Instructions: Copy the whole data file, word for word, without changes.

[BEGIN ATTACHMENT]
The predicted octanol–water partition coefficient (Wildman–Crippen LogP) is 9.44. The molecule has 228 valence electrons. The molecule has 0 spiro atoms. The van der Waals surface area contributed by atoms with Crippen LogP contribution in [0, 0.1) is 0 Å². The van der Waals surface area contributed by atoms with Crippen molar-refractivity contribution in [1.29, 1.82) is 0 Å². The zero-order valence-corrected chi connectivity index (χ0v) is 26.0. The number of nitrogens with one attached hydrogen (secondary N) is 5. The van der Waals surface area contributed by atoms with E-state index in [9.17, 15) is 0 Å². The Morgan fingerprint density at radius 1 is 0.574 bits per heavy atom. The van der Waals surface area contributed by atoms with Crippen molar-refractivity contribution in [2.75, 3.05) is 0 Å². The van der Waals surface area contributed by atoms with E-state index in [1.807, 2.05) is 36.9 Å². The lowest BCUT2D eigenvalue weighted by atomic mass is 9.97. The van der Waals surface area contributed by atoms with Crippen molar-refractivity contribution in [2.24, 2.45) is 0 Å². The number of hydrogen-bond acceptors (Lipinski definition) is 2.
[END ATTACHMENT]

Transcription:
The predicted octanol–water partition coefficient (Wildman–Crippen LogP) is 9.44. The molecule has 228 valence electrons. The molecule has 0 spiro atoms. The van der Waals surface area contributed by atoms with Crippen LogP contribution in [0, 0.1) is 0 Å². The van der Waals surface area contributed by atoms with Crippen molar-refractivity contribution in [1.29, 1.82) is 0 Å². The zero-order valence-corrected chi connectivity index (χ0v) is 26.0. The number of nitrogens with one attached hydrogen (secondary N) is 5. The van der Waals surface area contributed by atoms with E-state index in [9.17, 15) is 0 Å². The Morgan fingerprint density at radius 1 is 0.574 bits per heavy atom. The van der Waals surface area contributed by atoms with Crippen molar-refractivity contribution in [2.75, 3.05) is 0 Å². The van der Waals surface area contributed by atoms with E-state index in [1.807, 2.05) is 36.9 Å². The lowest BCUT2D eigenvalue weighted by atomic mass is 9.97. The van der Waals surface area contributed by atoms with Crippen molar-refractivity contribution in [2.24, 2.45) is 0 Å². The number of hydrogen-bond acceptors (Lipinski definition) is 2.